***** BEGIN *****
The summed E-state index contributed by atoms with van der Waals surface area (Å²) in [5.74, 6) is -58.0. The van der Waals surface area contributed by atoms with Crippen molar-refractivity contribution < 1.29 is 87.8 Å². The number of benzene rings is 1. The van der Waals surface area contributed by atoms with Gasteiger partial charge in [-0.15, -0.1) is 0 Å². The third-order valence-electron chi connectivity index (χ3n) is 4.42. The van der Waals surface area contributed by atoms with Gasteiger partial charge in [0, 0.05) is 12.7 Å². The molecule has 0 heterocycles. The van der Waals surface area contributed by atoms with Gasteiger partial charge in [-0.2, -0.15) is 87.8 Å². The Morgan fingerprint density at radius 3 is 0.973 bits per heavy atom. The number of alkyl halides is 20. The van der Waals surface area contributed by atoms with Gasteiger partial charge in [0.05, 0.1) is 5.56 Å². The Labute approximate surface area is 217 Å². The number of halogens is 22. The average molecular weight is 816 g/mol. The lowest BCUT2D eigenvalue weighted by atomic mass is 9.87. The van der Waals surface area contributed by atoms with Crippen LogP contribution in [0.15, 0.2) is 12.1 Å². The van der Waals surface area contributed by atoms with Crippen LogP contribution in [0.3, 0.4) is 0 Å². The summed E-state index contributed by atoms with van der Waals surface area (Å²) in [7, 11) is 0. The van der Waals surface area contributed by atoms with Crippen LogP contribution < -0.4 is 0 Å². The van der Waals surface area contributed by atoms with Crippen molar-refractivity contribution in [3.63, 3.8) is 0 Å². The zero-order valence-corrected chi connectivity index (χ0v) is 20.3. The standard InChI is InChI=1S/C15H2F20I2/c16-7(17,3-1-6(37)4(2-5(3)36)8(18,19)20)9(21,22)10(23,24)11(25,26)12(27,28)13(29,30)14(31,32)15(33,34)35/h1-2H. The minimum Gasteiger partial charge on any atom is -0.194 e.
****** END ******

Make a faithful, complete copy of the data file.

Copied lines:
The summed E-state index contributed by atoms with van der Waals surface area (Å²) in [5.74, 6) is -58.0. The van der Waals surface area contributed by atoms with Crippen molar-refractivity contribution < 1.29 is 87.8 Å². The number of benzene rings is 1. The van der Waals surface area contributed by atoms with Gasteiger partial charge in [-0.15, -0.1) is 0 Å². The third-order valence-electron chi connectivity index (χ3n) is 4.42. The van der Waals surface area contributed by atoms with Gasteiger partial charge in [0, 0.05) is 12.7 Å². The molecule has 0 heterocycles. The van der Waals surface area contributed by atoms with Gasteiger partial charge in [-0.2, -0.15) is 87.8 Å². The Morgan fingerprint density at radius 3 is 0.973 bits per heavy atom. The number of alkyl halides is 20. The van der Waals surface area contributed by atoms with Gasteiger partial charge in [0.05, 0.1) is 5.56 Å². The Labute approximate surface area is 217 Å². The number of halogens is 22. The average molecular weight is 816 g/mol. The lowest BCUT2D eigenvalue weighted by atomic mass is 9.87. The van der Waals surface area contributed by atoms with Crippen LogP contribution in [0.15, 0.2) is 12.1 Å². The van der Waals surface area contributed by atoms with Crippen LogP contribution in [0.3, 0.4) is 0 Å². The summed E-state index contributed by atoms with van der Waals surface area (Å²) in [7, 11) is 0. The van der Waals surface area contributed by atoms with Crippen LogP contribution < -0.4 is 0 Å². The van der Waals surface area contributed by atoms with Crippen molar-refractivity contribution in [3.63, 3.8) is 0 Å². The zero-order valence-corrected chi connectivity index (χ0v) is 20.3. The standard InChI is InChI=1S/C15H2F20I2/c16-7(17,3-1-6(37)4(2-5(3)36)8(18,19)20)9(21,22)10(23,24)11(25,26)12(27,28)13(29,30)14(31,32)15(33,34)35/h1-2H. The minimum Gasteiger partial charge on any atom is -0.194 e.